4. I think you may need to check your facts with a title professional. If you turn your property over to some one else, it doesn’t make any difference what kind of deed you use, the title policy stops. The title policy is only good for as long as the person who purchased the policy is in title. Once the property is transferred, the policy is null and void.

  5. Technically, Art is correct; the title policy itself affords no protection itself to the grantee in the warranty deed. But since a warranty deed conveys all warranties of title, then a defect gives rise to a cause of action against a grantor – and potentially a tie back to the original policy.

    Grantee sues grantor, grantor is damaged, and – depending on the defect; all of this would be very fact-specific – grantor makes a claim. While the title insurer has no direct duty to the warranty deed grantee, our experience has been that they know that they’re ultimately on the hook and usually move quickly to settle the issue.

    It’s the preservation of the cause of action that’s important.

    If a quitclaim deed is used for the transfer, there is no warranty of title whatsoever; if a title defect is discovered, then the quitclaim grantee has no recourse as against the grantor. No recourse means no link back – and the grantee is completely out of luck.

  6. Out curiosity for what value (if any) did your attorney structure the transfer? I am an attorney and plan on moving my client’s investment properties into a new company. I plan on doing it via warranty deed based on the aforementioned title policy issues that could arise, however, from the perspective of trying to keep the transaction at arms length to avoid piercing the corporate veil and fraudulent conveyance issues, was there an actual “sale” of the land to the company or did your attorney simply gift them over?

  7. Very interesting! Can a quitclaim deed be changed back into a warranty deed? How would one do this…..would they have to do a title search all over again or buy title insurance? Sounds confusing, but we purchased our property, had the warranty deed, made a change using a quitclaim. A friend of mine said that the quitclaim deed is one of the lowest forms of deeds one can have, so I am trying to remedy the problem is I can. Thanks!

  8. Ok. I have a client that I am doing a Ladybird deed for to a Trust. the Warrenty Deed my client provided has the following exerpt “Together with all and singular the tenements, hereditaments, and appurtenances thereunto belonging or in anywise appertaining for the sum of less than One Hundred Fifty-Three Thousand Thirty One & oo/100. ($153,131.00), Dollars.” Now i inserted this in the Lady bird deed that I drafted and I am curious to know if this is only because the Warrenty Deed was an LLC conveying to an individual, therefore the individual was purchasing this property from the LLC. Basically, I want to knwo if I was wrong to include the exerpt and omit it from the Ladybird Deed?

  9. Jeremiah Jarmin on

    While this can happen in some cases, what the author has described above is not necessarily a rule of thumb. In most title insurance policies that I have seen, whether coverage will extend to a transferee depends on the title insurance company’s definition of the word “Insured” in the policy. Most policies now have a definition that states an “Insured” is also “a grantee of an Insured under a deed delivered without payment of actual valuable consideration conveying the Title if the stock, shares, memberships or other equity interests of the grantee are wholly-owned by the named Insured.” Such a definition is designed so that real estate investors who regularly contribute their property as capital to their wholly owned companies are not left high and dry in the event there is a title claim. This would have covered the author in his transaction if the policy stated such and whether the author conveyed by quitclaim or warranty deed would have been irrelevant. Additionally, there are definitions for “Insured” in the policies I have seen that cover other situations like deeding properties to trusts, from subsidiaries to parent companies, affiliates, etc.. My advice to anyone would be to look at your title policy first.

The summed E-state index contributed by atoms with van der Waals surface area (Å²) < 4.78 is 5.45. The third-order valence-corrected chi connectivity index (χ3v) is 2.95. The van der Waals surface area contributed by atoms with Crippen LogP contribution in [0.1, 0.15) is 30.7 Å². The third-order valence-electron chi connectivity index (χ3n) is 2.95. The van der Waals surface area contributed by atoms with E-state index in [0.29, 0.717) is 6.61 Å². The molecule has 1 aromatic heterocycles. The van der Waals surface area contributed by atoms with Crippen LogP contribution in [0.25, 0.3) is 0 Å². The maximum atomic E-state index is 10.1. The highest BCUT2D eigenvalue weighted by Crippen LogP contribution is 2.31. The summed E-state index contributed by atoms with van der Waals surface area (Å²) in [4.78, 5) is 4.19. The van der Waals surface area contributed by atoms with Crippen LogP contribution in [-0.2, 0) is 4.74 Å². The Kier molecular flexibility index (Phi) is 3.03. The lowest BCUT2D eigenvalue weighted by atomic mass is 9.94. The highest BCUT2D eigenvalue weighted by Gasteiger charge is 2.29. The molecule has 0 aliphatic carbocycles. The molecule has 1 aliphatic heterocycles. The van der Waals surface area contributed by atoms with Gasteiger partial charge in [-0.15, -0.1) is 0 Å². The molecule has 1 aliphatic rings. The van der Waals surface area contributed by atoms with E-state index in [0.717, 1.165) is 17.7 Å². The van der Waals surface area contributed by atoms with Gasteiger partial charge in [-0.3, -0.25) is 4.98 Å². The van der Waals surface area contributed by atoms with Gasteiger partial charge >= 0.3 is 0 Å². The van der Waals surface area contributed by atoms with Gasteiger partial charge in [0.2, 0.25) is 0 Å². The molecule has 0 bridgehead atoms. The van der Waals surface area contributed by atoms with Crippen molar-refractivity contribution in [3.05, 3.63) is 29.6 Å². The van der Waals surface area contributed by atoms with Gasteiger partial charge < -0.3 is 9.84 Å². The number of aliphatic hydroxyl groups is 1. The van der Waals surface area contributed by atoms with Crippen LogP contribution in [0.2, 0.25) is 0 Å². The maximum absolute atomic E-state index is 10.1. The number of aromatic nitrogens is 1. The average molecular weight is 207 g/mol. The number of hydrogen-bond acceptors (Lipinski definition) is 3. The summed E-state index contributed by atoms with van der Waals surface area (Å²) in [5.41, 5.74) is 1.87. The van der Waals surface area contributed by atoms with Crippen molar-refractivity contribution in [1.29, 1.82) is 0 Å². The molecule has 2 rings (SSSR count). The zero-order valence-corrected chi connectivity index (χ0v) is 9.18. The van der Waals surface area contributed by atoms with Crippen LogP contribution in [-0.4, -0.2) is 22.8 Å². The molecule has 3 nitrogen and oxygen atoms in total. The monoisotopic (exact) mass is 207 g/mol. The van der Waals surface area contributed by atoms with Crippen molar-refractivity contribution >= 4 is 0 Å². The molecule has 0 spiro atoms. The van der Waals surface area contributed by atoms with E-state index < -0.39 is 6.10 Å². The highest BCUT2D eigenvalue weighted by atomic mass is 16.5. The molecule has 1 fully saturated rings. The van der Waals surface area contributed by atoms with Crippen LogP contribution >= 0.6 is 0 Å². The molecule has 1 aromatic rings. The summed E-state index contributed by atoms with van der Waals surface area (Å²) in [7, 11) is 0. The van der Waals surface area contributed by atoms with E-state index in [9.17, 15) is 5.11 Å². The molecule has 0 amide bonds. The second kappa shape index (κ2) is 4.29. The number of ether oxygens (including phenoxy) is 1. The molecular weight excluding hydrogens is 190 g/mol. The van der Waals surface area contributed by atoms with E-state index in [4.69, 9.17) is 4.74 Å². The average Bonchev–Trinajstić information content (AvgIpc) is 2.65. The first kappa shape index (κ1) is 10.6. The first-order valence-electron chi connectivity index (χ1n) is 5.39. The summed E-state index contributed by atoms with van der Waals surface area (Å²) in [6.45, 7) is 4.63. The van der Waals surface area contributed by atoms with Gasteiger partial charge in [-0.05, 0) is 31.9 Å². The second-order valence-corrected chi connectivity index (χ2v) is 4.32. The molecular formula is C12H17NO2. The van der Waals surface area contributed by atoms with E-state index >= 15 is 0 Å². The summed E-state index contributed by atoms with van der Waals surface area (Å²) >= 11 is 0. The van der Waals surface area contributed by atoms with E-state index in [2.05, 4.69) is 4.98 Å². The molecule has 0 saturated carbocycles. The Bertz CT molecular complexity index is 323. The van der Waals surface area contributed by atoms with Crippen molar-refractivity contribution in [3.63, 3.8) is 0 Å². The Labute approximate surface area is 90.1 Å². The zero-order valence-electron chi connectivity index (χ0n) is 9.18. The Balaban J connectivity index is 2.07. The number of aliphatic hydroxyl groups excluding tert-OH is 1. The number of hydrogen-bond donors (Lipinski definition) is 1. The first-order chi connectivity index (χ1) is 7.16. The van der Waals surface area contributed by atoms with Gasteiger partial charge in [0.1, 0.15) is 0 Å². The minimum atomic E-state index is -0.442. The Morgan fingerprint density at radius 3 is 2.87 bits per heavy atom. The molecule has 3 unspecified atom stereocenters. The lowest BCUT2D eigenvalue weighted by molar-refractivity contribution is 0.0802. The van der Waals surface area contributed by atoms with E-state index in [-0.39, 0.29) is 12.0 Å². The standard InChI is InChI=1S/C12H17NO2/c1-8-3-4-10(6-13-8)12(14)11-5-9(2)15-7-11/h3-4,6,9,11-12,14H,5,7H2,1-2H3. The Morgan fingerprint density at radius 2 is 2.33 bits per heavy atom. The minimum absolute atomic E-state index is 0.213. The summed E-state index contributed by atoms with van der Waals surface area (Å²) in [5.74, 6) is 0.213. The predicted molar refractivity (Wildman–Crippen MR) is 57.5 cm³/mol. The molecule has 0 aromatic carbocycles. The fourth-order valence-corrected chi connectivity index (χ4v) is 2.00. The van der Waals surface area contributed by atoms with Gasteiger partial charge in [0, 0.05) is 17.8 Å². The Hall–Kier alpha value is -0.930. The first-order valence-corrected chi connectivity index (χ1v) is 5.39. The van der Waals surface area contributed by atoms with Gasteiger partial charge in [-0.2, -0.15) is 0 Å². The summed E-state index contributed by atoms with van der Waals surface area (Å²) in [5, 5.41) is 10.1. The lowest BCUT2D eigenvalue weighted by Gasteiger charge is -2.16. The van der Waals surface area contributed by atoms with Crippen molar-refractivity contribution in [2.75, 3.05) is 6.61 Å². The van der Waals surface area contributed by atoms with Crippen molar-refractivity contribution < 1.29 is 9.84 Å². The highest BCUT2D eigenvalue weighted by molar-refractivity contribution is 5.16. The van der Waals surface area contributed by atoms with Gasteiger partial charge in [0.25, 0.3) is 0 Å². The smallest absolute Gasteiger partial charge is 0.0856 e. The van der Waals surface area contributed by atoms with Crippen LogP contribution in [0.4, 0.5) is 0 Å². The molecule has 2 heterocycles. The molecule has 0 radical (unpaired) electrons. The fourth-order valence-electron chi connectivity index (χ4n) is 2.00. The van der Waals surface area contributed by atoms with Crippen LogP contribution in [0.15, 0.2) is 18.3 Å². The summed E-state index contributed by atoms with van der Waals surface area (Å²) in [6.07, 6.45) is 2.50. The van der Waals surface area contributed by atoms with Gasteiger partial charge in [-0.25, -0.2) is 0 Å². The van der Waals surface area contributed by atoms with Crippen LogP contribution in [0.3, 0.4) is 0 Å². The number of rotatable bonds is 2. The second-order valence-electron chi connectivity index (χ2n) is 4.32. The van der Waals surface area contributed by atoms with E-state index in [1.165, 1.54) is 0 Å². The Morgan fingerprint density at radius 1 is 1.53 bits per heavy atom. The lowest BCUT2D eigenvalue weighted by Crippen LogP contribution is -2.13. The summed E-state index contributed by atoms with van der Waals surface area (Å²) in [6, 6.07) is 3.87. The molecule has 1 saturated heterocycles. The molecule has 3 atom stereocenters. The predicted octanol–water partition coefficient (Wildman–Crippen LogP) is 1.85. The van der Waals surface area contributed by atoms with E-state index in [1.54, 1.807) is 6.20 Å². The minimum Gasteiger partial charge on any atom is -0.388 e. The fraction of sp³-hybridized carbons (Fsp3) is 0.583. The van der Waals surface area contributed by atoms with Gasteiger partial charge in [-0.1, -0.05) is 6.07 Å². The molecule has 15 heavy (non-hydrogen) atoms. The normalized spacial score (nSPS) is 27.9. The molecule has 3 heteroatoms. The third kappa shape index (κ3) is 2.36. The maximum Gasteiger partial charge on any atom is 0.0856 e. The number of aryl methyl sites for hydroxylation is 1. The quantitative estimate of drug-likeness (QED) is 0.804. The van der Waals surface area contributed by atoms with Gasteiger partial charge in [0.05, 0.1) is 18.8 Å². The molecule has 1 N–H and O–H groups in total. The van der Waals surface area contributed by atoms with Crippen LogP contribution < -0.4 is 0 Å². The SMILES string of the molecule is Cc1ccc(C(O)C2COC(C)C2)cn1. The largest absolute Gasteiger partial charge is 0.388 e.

Using a warranty deed versus a quitclaim deed becomes problematic if the transferee is not an insured under the policy but under common control by the grantor and grantee. As an example, if you deed your property to an LLC wholly owned by you (assuming the LLC doesn’t qualify as an insured) and then your company runs into a title issue, theoretically, the LLC (owned by you) would sue YOU individually and your title insurance company would step in to indemnify you by either paying out the claim or resolving the title defect. However, if YOU individually quit claim deed the property to your LLC, then the title insurer is not going to indemnify, because they are going to say that when you quit claim something, you are not warranting the title and therefore have not created any sort of liability. If you however deed via a warranty deed then you are warranting and ensuring good title, therefore, liability would be created if in fact a title issue did arise and you had to result to using your company to sue yourself individually so your insurer would be required to indemnify you.

  10. good information, thank you. my wife and i purchased a property in 2005 and quit claim deeded the property to an LLC in 2009 upon the advice of our accountant. we are selling the property and discovered that a shared well agreement was in place, but improperly executed. the buyers lender will not close unless a new agreement is in place. first, do we have a title insurance claim? second, you state “If a title issue was to come up after the property had been Quit Claimed to the new entity, it is highly likely that the title policy would not cover the entity’s claim.” since the title issue was present prior to our quit claim deed, will the policy respond? if not, can we simply quit claim deed the property back to make sure the policy responds? thank you!